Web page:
Decision Making 101

Making choices can be challenging. Especially when the choices involve prominent areas of our lives. Career choices, family choices, housing choices, interpersonal choices, personal choices, there is absolutely no shortage of areas where we are forced to make choices. Have you felt like you have exhausted the traditional “pros and cons” model of making choices? Or Maybe the choice you have to make is not providing the clarity you had hoped for.

Changing the model of making choices can be a helpful way to address different angles of a decision. Cost benefit analysis, is tool used to process areas of your life that you’re looking to make changes in. This model of processing is famously used as a SMART Recovery tool, for substance use, however it is supportive in many other areas of decision making.

Where to Start

  • Begin by taking a blank piece of paper and dividing it into quadrants (4 squares).
  • At the top of the page write the choice or situation to consider.
  • Label Quadrants
  • Top 2 Boxes: Making the Choice
  • Top left: Advantages (benefits & rewards)
  • Top right: Disadvantages (cost & risks)
  • Bottom 2 Boxes: Not Making the Choice
  • Bottom left: Advantages (benefits & rewards)
  • Bottom right: Disadvantages (cost & risk)

Filling in the Boxes

As you consider how you want to address each box, focus on why making this choice is so important to you. Each choice, comes with pros and cons, some more than others; however it can be helpful to identify what will be truly gained or lost as a result of a choice being made. When making a big choice, we can often feel clouded by insecurity, pressure, worry, anxiety, or self-doubt. The best way to address these feelings is to process the depth of a choice being made. Visual learning and processing is an impactful tool for getting our thoughts outside of our head.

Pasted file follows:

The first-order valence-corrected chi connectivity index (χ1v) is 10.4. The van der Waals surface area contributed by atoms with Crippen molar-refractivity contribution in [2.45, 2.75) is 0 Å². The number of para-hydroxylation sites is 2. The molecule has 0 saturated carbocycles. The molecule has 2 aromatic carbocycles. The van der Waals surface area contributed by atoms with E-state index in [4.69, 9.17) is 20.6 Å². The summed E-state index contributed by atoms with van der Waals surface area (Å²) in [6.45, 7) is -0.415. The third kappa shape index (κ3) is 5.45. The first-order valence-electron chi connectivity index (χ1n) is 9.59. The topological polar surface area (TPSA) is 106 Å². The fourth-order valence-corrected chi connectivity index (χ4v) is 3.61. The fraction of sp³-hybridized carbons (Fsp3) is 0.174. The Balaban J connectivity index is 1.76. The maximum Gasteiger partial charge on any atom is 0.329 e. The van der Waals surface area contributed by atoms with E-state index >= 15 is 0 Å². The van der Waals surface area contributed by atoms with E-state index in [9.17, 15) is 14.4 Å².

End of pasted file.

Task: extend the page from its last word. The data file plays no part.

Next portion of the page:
Once you have filled in each quadrant, give yourself some time to process what you have written. Review and reflect on what your priorities are, and how each quadrant aligns with meeting that goal or priority stated at the beginning. Do you feel comfortable with what you will gain from choosing this? Do you feel prepared to handle the cost of the choice? How can you best support any concerns that come up from making this choice?

Although it can feel like a lot of pressure to make big choice, there are many tools and resources that can be used to support making the choice that is best for you. You can even bring your cost benefit analysis to a trusted individual or therapist to discuss what you have written if you want an added layer of support.

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